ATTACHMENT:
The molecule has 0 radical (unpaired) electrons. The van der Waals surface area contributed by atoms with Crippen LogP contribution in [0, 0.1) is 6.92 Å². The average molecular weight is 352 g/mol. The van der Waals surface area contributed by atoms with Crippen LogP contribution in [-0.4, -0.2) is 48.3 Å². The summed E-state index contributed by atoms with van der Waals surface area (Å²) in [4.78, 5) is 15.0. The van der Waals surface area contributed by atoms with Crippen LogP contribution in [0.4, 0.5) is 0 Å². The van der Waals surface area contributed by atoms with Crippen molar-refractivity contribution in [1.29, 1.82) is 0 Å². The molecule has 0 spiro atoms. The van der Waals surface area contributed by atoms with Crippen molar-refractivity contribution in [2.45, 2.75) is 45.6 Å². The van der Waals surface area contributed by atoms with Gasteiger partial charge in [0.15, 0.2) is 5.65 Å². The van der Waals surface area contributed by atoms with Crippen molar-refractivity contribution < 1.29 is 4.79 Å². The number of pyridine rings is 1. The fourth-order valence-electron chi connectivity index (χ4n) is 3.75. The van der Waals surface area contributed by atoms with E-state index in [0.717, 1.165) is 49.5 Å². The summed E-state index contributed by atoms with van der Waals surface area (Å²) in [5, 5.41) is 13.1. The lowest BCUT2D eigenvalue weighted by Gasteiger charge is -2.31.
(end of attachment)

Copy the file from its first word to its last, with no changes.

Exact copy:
The molecule has 0 radical (unpaired) electrons. The van der Waals surface area contributed by atoms with Crippen LogP contribution in [0, 0.1) is 6.92 Å². The average molecular weight is 352 g/mol. The van der Waals surface area contributed by atoms with Crippen LogP contribution in [-0.4, -0.2) is 48.3 Å². The summed E-state index contributed by atoms with van der Waals surface area (Å²) in [4.78, 5) is 15.0. The van der Waals surface area contributed by atoms with Crippen LogP contribution in [0.4, 0.5) is 0 Å². The van der Waals surface area contributed by atoms with Crippen molar-refractivity contribution in [1.29, 1.82) is 0 Å². The molecule has 0 spiro atoms. The van der Waals surface area contributed by atoms with Crippen molar-refractivity contribution in [2.45, 2.75) is 45.6 Å². The van der Waals surface area contributed by atoms with Gasteiger partial charge in [0.15, 0.2) is 5.65 Å². The van der Waals surface area contributed by atoms with Crippen molar-refractivity contribution < 1.29 is 4.79 Å². The number of pyridine rings is 1. The fourth-order valence-electron chi connectivity index (χ4n) is 3.75. The van der Waals surface area contributed by atoms with E-state index in [0.717, 1.165) is 49.5 Å². The summed E-state index contributed by atoms with van der Waals surface area (Å²) in [5, 5.41) is 13.1. The lowest BCUT2D eigenvalue weighted by Gasteiger charge is -2.31.